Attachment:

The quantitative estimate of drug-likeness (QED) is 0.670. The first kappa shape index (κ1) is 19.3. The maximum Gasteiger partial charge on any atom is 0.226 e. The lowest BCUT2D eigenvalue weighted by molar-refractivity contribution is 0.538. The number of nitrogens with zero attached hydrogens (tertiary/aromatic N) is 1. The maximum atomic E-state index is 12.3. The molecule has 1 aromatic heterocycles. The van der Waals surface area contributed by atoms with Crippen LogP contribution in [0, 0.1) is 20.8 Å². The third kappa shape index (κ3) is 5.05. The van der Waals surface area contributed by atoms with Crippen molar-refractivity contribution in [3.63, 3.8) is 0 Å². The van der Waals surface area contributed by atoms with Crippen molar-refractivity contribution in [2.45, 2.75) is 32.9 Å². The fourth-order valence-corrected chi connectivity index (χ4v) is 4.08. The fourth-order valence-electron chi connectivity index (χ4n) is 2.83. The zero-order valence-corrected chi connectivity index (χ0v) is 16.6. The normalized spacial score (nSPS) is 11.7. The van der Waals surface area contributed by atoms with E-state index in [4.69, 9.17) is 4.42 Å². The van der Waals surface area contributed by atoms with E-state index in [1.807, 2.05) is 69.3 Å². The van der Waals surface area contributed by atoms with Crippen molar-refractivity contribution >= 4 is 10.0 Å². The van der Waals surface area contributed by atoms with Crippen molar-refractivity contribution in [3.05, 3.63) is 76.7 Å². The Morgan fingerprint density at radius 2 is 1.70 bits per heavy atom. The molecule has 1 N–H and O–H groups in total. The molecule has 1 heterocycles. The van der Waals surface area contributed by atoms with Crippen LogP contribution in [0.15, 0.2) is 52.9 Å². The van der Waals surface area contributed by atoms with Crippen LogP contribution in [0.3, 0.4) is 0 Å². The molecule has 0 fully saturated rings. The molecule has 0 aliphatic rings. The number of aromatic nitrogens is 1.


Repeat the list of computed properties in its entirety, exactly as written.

The quantitative estimate of drug-likeness (QED) is 0.670. The first kappa shape index (κ1) is 19.3. The maximum Gasteiger partial charge on any atom is 0.226 e. The lowest BCUT2D eigenvalue weighted by molar-refractivity contribution is 0.538. The number of nitrogens with zero attached hydrogens (tertiary/aromatic N) is 1. The maximum atomic E-state index is 12.3. The molecule has 1 aromatic heterocycles. The van der Waals surface area contributed by atoms with Crippen LogP contribution in [0, 0.1) is 20.8 Å². The third kappa shape index (κ3) is 5.05. The van der Waals surface area contributed by atoms with Crippen molar-refractivity contribution in [3.63, 3.8) is 0 Å². The van der Waals surface area contributed by atoms with Crippen molar-refractivity contribution in [2.45, 2.75) is 32.9 Å². The fourth-order valence-corrected chi connectivity index (χ4v) is 4.08. The fourth-order valence-electron chi connectivity index (χ4n) is 2.83. The zero-order valence-corrected chi connectivity index (χ0v) is 16.6. The normalized spacial score (nSPS) is 11.7. The van der Waals surface area contributed by atoms with E-state index in [4.69, 9.17) is 4.42 Å². The van der Waals surface area contributed by atoms with E-state index in [1.807, 2.05) is 69.3 Å². The van der Waals surface area contributed by atoms with Crippen molar-refractivity contribution >= 4 is 10.0 Å². The van der Waals surface area contributed by atoms with Crippen molar-refractivity contribution in [3.05, 3.63) is 76.7 Å². The Morgan fingerprint density at radius 2 is 1.70 bits per heavy atom. The molecule has 1 N–H and O–H groups in total. The molecule has 1 heterocycles. The van der Waals surface area contributed by atoms with Crippen LogP contribution in [0.15, 0.2) is 52.9 Å². The van der Waals surface area contributed by atoms with Crippen LogP contribution in [0.3, 0.4) is 0 Å². The molecule has 0 fully saturated rings. The molecule has 0 aliphatic rings. The number of aromatic nitrogens is 1.